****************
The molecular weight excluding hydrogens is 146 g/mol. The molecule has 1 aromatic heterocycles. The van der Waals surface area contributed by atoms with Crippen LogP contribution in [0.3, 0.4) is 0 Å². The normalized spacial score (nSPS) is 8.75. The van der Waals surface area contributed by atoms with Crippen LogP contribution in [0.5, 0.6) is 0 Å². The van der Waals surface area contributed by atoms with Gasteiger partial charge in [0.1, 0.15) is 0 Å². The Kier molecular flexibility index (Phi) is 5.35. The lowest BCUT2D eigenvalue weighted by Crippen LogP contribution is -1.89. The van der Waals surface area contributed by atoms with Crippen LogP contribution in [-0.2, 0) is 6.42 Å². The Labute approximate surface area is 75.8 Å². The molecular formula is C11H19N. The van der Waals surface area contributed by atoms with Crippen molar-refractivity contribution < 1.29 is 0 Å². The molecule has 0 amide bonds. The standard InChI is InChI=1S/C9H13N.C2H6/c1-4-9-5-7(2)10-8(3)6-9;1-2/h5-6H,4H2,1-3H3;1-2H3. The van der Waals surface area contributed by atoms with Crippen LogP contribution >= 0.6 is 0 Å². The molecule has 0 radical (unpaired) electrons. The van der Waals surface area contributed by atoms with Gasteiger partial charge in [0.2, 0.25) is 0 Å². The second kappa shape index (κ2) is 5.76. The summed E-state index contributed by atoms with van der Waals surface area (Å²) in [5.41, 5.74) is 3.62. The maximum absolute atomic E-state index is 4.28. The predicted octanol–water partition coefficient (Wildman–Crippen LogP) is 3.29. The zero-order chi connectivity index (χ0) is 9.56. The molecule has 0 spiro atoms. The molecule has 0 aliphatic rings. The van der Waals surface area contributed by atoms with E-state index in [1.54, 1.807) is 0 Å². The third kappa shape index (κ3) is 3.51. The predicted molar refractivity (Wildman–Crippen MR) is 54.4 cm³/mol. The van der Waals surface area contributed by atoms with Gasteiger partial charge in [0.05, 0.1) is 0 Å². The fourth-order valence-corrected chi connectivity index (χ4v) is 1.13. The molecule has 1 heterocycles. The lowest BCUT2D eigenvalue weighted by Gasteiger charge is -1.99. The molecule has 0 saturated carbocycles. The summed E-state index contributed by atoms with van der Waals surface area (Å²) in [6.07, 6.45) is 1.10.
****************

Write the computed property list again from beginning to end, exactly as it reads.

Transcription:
The molecular weight excluding hydrogens is 146 g/mol. The molecule has 1 aromatic heterocycles. The van der Waals surface area contributed by atoms with Crippen LogP contribution in [0.3, 0.4) is 0 Å². The normalized spacial score (nSPS) is 8.75. The van der Waals surface area contributed by atoms with Crippen LogP contribution in [0.5, 0.6) is 0 Å². The van der Waals surface area contributed by atoms with Gasteiger partial charge in [0.1, 0.15) is 0 Å². The Kier molecular flexibility index (Phi) is 5.35. The lowest BCUT2D eigenvalue weighted by Crippen LogP contribution is -1.89. The van der Waals surface area contributed by atoms with Crippen LogP contribution in [-0.2, 0) is 6.42 Å². The Labute approximate surface area is 75.8 Å². The molecular formula is C11H19N. The van der Waals surface area contributed by atoms with Crippen molar-refractivity contribution < 1.29 is 0 Å². The molecule has 0 amide bonds. The standard InChI is InChI=1S/C9H13N.C2H6/c1-4-9-5-7(2)10-8(3)6-9;1-2/h5-6H,4H2,1-3H3;1-2H3. The van der Waals surface area contributed by atoms with Crippen LogP contribution >= 0.6 is 0 Å². The molecule has 0 radical (unpaired) electrons. The van der Waals surface area contributed by atoms with Gasteiger partial charge in [0.2, 0.25) is 0 Å². The second kappa shape index (κ2) is 5.76. The summed E-state index contributed by atoms with van der Waals surface area (Å²) in [5.41, 5.74) is 3.62. The maximum absolute atomic E-state index is 4.28. The predicted octanol–water partition coefficient (Wildman–Crippen LogP) is 3.29. The zero-order chi connectivity index (χ0) is 9.56. The molecule has 0 spiro atoms. The molecule has 0 aliphatic rings. The van der Waals surface area contributed by atoms with E-state index in [1.54, 1.807) is 0 Å². The third kappa shape index (κ3) is 3.51. The predicted molar refractivity (Wildman–Crippen MR) is 54.4 cm³/mol. The van der Waals surface area contributed by atoms with Gasteiger partial charge in [0.05, 0.1) is 0 Å². The fourth-order valence-corrected chi connectivity index (χ4v) is 1.13. The molecule has 1 heterocycles. The lowest BCUT2D eigenvalue weighted by Gasteiger charge is -1.99. The molecule has 0 saturated carbocycles. The summed E-state index contributed by atoms with van der Waals surface area (Å²) in [6.07, 6.45) is 1.10.